If multiple medications fail, see an experienced psychiatrist rather than a general practitioner—or even a psychopharmacologist, who is a psychiatrist specializing in the use of medications.
In Bosari's case, when her depression returned, she ultimately found the right drug combination for her. "I finally felt 'normal,'" she says. "It clicked, like it was the missing piece of the puzzle."
"There has been a consensus for a while that if you have had a significant episode of depression and been treated and gotten better, you should stay on your effective dose for at least six months," Shapiro says. "And the more episodes of depression you have had in the past, the more likely it is that if you not on maintenance medication, you will have a relapse going forward."
Bosari has decided to stick with this combination indefinitely—and given her life and family history, it's clear that her depression is chronic and requires long-term treatment. She says that finding the right therapist and exercising have also been critical to her recovery.
Center for Advancing Health
Some common antidepressants:
SSRIs: Prozac (fluoxetine), Lexapro (escitalopram oxalate), Zoloft (Sertraline hydrochloride), Paxil (paroxetine)
SNRIs: Effexor (venlafaxine), Cymbalta (duloxetine)
NDRI: Wellbutrin (bupropion)
Tricyclics: Pamelor (nortriptyline)
MAOIs: Nardil (phenelzine), Parnate (tranylcypromine)
Sidebar: Dealing With Side Effects
Antidepressants have many side effects—but most are manageable, though extremely variable from person to person. "Probably the most common side effects are gastrointestinal symptoms, which can be nausea, upset stomach, gas, or diarrhea. They tend to be worse at the beginning—a lot of people have them only for the first day or two," Shapiro says.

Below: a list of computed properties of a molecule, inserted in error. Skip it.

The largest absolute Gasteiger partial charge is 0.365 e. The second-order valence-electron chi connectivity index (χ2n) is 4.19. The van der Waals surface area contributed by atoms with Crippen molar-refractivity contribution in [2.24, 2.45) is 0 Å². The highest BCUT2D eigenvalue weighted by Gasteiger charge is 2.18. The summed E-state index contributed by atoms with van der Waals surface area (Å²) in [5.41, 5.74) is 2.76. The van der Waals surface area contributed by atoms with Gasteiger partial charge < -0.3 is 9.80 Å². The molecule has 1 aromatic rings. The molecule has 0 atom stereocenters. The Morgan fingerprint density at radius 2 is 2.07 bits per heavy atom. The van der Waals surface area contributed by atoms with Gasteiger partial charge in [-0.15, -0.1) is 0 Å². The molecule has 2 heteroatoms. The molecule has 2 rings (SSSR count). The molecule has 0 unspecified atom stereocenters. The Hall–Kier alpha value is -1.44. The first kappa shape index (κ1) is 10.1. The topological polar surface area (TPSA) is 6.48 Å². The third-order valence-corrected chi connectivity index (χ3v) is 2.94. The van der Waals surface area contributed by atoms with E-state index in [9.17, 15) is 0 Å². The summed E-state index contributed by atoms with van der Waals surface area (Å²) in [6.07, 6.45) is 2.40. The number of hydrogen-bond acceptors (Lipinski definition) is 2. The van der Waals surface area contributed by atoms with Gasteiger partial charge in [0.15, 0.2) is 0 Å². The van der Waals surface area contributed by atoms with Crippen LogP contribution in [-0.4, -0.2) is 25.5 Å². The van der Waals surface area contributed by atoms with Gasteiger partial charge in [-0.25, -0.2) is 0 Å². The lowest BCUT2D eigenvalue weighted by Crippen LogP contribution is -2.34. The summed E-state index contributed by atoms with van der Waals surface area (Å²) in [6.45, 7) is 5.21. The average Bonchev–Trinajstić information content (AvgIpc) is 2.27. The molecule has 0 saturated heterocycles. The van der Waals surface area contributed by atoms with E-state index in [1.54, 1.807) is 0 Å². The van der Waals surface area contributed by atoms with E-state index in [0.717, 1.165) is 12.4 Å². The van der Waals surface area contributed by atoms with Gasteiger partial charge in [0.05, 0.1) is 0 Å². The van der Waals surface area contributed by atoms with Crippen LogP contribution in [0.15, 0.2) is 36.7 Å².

Sexual side effects also occur frequently and tend to last longer. SSRIs can particularly reduce sexual desire and sensation. This can often managed by lowering the dose, or adding an antidepressant like Wellbutrin (buproprion), which tends to have positive effects on sexual experience or even switching to another SSRI.
Antidepressants can also affect sleep. If a medication produces tiredness, it should be taken at bedtime and if it has a stimulant effect, it should be taken in the morning. "A lot of people have agitated, jittery hyper-caffeinated feelings the first day or so, but that usually goes away," Shapiro says.
However, if a sense of agitation becomes extreme or intolerable—or if it is associated with thoughts of harm to yourself or others—call your doctor immediately, as this is obviously a potentially severe problem and you will probably need a different treatment.
Although antidepressants can either increase or lower weight, Remeron (mirtazapine) is especially likely to cause weight gain, according to Zimmerman. If doses are not tapered, many antidepressants can cause withdrawal symptoms—and this problem tends to be more severe with Effexor (venlafaxine) and Paxil (paroxetine). Since Paxil is also the SSRI most clearly linked with birth defects when taken by pregnant women, it should not be the first medication tried.
Source: Columbia University